How to Reduce Ringing in Your PCB Designs

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PCB ringing is an unwanted oscillation of voltage or current in a circuit board. During the signal transition from low to high or high to low, the voltage doesn’t immediately stabilize at the desired level; instead, it oscillates briefly before settling down. This oscillation creates a series of voltage spikes, resembling a ringing pattern on the signal waveform. Highlights: Implementing a damping resistor at the source end, properly terminating the signal lines, and maintaining uniform trace width are some of the ways to minimize ringing. Parasitic capacitances/inductances oscillating during high-speed signal transitions, unwanted stub lengths, and ground bounce cause transient…

Can you explain how ringing affects the power consumption of a PCB?

How can I reduce via stubs in high-speed PCB designs?

Hi Perry, Thanks for your question.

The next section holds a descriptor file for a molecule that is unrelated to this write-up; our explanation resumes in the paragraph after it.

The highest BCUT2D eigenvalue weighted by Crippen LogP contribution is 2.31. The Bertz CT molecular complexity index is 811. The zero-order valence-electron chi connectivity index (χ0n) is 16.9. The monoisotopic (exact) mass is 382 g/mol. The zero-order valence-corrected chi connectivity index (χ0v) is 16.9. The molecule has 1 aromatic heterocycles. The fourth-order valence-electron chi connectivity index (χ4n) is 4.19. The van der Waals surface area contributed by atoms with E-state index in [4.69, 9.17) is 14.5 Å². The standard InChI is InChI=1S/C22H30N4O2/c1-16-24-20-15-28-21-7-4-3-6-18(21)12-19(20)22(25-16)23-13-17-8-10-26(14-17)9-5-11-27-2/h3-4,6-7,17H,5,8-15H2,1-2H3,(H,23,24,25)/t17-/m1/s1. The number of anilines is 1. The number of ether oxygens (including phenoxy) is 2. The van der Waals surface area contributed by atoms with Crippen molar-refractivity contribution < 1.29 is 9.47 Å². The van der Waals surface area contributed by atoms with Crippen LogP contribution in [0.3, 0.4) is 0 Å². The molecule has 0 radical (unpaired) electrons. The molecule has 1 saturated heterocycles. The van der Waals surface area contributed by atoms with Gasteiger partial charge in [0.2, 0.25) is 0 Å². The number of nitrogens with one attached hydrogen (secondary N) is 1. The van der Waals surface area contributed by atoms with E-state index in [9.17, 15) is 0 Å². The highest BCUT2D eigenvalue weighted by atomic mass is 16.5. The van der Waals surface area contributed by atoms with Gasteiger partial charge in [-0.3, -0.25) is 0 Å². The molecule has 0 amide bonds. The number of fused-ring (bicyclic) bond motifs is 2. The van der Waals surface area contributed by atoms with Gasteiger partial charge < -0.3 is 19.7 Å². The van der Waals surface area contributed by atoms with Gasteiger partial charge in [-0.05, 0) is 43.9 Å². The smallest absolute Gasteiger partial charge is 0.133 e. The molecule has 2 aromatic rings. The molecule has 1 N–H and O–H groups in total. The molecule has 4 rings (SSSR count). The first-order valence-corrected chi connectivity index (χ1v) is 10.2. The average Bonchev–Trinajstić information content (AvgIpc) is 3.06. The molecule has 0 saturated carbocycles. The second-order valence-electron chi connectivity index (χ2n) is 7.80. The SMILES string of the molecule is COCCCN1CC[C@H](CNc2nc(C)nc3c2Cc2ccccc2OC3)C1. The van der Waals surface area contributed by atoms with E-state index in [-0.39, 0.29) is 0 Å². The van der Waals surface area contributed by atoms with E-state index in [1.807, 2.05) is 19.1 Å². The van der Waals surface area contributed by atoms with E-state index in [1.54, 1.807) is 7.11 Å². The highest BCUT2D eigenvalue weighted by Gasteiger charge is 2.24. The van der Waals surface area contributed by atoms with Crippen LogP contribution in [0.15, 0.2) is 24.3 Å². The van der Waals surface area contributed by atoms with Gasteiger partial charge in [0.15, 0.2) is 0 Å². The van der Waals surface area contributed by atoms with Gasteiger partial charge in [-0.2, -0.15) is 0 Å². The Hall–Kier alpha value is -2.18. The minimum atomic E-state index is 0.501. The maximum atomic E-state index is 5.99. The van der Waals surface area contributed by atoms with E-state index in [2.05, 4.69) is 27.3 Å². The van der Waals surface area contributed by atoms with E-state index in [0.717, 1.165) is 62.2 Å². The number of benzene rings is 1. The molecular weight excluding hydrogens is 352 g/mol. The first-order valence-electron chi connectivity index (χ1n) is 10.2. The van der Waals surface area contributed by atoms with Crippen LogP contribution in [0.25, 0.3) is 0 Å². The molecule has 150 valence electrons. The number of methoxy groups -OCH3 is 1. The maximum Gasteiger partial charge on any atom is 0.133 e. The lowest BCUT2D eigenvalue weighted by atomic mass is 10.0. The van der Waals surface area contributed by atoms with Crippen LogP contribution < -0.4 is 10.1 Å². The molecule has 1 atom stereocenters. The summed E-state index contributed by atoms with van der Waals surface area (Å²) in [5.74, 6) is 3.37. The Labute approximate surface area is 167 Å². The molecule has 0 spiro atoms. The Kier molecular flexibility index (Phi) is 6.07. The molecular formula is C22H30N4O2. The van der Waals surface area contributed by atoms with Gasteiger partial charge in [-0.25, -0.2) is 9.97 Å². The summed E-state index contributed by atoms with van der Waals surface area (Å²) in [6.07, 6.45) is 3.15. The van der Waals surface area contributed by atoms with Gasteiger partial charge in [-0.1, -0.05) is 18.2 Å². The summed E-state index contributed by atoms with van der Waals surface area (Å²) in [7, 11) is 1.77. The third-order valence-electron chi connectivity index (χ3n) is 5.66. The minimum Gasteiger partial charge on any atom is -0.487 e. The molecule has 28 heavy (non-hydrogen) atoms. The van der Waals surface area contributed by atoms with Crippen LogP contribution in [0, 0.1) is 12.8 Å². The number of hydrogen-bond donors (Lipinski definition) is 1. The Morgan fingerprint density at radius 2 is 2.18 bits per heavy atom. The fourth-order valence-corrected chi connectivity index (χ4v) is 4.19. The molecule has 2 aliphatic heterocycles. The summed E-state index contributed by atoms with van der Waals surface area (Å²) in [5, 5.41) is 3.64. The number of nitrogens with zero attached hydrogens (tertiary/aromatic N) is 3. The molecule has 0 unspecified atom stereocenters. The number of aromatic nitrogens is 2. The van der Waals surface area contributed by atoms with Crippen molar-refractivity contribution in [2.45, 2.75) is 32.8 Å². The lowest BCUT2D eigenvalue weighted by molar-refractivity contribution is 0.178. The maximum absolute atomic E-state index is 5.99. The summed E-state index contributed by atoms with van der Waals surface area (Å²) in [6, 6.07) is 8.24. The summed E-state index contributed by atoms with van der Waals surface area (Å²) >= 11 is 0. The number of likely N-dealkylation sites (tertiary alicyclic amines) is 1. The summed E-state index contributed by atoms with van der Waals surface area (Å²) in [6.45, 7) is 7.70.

Ringing often leads to multiple transitions and oscillations in the signal, resulting in more frequent state changes within the components. This can increase dynamic power consumption as the circuits switch states more frequently. Rapid and frequent transitions during ringing events can lead to localized heating in the affected components. Increased heat generation can contribute to elevated temperatures, potentially affecting the overall power efficiency of the board.
Also, ringing can affect the power distribution network on the PCB, leading to voltage-level fluctuations. In response, voltage regulators and power management circuits may need to work harder to maintain stable power, consuming additional energy.

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Hi Scarlett,
You can opt for blind vias to minimize via stub length. For through-holes, incorporate backdrilling to remove unnecessary stubs.

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